THE Czechs and other East Europeans have begun to talk unhappily of a new "Iron Curtain" dividing West and East - this time against trade.
In a move that sparked a "cows' war," the European Community banned bovine products from all the 18 countries of Eastern Europe and the former Soviet Union, after an outbreak of hoof and mouth disease in Italy was linked to a live cattle shipment from the former Yugoslavia.
Four countries - Poland, the Czech Republic, Hungary, and Bulgaria - reacted to the EC move by banning the Community's own meat exports. Eastern European officials say EC markets remain almost as closed to them now as during their former communist regimes.
The dispute shows the difficulties the former communist states face in their efforts to establish a new economic system and integrate into Europe. Ironically, the difficulties seem to threaten most those who have achieved most in economic reform so far.
After two wasted years of political delay, Poland had begun to look good. It had finally satisfied the International Monetary Fund's tough budget criteria, and last month the IMF released a long-awaited $655 million credit deal. But now Warsaw officials may be forced by parliamentary opposition pressures to water down their industrial privatization program. Dilution could jeopardize the whole reform process.
Six months ago, reform in the former Czechoslovakia was flourishing. But the country's Jan. 1 breakup now spells almost as much trouble for the industrially advanced Czech Republic as for economically weaker Slovakia.
Hungary is still the strongest magnet for foreign investment, but lately has shown signs of wilting under the pressures of inflation, joblessness, and an indecisive government.
Meanwhile, disparities in the potential for economic growth, as well as in the will to reform, are reminiscent of the North-South divide of the communist years. Under communist rule, the former East Germany, Poland, and Czechoslovakia - each with developed industries - constituted a relatively efficient "iron triangle."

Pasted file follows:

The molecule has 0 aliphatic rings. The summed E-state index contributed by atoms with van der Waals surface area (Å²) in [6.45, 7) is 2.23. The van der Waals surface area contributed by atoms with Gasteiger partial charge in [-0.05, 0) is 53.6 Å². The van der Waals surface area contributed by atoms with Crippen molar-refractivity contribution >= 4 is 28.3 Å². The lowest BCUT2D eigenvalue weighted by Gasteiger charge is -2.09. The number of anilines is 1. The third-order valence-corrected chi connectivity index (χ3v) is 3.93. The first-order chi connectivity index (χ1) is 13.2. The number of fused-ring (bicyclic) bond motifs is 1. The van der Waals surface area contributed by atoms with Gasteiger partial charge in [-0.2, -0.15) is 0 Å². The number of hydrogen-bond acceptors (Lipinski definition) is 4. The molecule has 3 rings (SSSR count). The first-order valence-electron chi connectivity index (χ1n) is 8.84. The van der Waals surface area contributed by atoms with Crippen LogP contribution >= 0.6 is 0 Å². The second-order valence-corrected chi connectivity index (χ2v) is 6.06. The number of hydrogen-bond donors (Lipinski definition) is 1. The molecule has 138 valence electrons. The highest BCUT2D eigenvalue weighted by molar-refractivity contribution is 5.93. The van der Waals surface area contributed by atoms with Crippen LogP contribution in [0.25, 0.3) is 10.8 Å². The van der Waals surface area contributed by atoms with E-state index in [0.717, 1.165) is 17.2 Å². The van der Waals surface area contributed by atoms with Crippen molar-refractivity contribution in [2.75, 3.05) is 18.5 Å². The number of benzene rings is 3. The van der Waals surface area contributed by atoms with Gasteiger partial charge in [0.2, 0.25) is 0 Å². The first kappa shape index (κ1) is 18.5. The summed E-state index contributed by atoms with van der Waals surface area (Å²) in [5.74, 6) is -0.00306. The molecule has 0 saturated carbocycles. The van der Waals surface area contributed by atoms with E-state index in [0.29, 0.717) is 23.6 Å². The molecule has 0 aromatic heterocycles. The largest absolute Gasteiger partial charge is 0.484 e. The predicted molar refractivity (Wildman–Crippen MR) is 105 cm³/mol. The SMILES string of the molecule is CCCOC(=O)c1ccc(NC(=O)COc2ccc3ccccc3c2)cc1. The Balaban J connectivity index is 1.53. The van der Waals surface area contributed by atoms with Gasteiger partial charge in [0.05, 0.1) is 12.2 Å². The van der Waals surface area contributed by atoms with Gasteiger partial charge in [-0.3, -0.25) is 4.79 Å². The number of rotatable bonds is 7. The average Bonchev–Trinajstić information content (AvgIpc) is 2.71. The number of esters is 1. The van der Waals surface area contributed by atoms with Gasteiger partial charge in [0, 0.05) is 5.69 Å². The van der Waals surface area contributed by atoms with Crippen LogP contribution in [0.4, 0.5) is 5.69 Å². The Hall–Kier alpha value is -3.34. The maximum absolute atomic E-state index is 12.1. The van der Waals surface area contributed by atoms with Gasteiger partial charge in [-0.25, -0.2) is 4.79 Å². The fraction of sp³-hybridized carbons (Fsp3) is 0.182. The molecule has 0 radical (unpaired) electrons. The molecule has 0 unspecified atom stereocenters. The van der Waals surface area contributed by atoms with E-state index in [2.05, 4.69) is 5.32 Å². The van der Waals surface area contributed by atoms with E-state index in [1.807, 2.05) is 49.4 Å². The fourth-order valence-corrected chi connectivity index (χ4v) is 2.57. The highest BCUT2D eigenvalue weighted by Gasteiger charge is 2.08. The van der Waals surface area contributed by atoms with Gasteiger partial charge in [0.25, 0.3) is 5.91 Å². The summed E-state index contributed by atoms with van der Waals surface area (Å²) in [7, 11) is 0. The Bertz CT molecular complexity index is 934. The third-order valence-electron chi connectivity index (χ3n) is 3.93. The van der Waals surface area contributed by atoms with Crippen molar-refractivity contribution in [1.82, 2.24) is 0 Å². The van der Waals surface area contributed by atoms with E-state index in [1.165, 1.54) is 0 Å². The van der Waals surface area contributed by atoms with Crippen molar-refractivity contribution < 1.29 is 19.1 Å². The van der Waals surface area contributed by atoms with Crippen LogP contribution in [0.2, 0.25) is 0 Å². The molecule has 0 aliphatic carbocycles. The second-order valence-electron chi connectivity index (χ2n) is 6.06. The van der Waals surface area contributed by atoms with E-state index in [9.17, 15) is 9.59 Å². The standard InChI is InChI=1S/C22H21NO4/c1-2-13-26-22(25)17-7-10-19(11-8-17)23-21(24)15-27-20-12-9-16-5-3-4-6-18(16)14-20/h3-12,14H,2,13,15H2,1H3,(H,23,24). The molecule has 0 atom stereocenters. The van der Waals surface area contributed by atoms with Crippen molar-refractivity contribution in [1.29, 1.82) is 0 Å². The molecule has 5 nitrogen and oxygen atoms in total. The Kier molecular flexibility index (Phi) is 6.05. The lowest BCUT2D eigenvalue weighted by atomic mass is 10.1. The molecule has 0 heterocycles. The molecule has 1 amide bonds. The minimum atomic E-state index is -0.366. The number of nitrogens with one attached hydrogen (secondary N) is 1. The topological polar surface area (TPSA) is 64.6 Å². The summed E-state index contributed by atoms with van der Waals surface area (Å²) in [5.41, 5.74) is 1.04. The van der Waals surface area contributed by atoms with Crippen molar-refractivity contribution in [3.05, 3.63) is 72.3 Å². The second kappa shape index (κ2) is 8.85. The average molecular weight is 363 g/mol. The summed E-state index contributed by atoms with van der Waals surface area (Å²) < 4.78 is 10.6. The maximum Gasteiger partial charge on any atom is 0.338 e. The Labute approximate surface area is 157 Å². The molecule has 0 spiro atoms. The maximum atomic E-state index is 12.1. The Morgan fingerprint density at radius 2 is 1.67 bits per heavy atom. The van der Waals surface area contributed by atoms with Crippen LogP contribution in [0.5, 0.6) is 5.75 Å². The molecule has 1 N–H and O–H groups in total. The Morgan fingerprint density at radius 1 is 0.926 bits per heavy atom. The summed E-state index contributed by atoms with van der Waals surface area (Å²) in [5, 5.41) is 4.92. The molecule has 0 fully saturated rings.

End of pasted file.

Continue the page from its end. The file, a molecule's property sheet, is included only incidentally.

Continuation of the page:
Reunification removed east Germany from that old scenario. In this new age of general reform, Poland and Czechoslovakia are again front-runners with Hungary in coming to grips with a new economic system. Romania and Bulgaria lag behind.
But across Eastern and Central Europe, citizens are losing patience and equating reform with declining living standards.
In this situation, nationalists and communists tend to gain popular support and unite to obstruct reform for their own political ends, as found most recently in Poland, whose uneasy seven-party coalition and a messy, fragmented parliament have become susceptible to anti-reform pressure. It is an alarming dilemma: The longer it takes for living standards to pick up, and for unemployment and inflation rates to be reduced, the greater the political appeal of a more authoritarian system.
Eastern governments see the West - still deep in recession - offering lukewarm support. The East Europeans all want full membership in the EC. But they all lack money and have large farming populations tied to agriculture as a prime export source. East Europeans do not meet the EC's Common Agricultural Policy, and would require massive help to do so.
There is growing Eastern criticism of Western "protectionism" in imposing strict quotas on exports - including steel - of what East Europeans might sell best in the West.
Many Western observers sympathize with the general East European view. "It's not much good offering aid with one hand and blocking trade with the other," one businessman notes.
Whether Western markets are opened more generously - even to beef - seems destined to be the final arbiter of the fate of East European reform in this year of trials.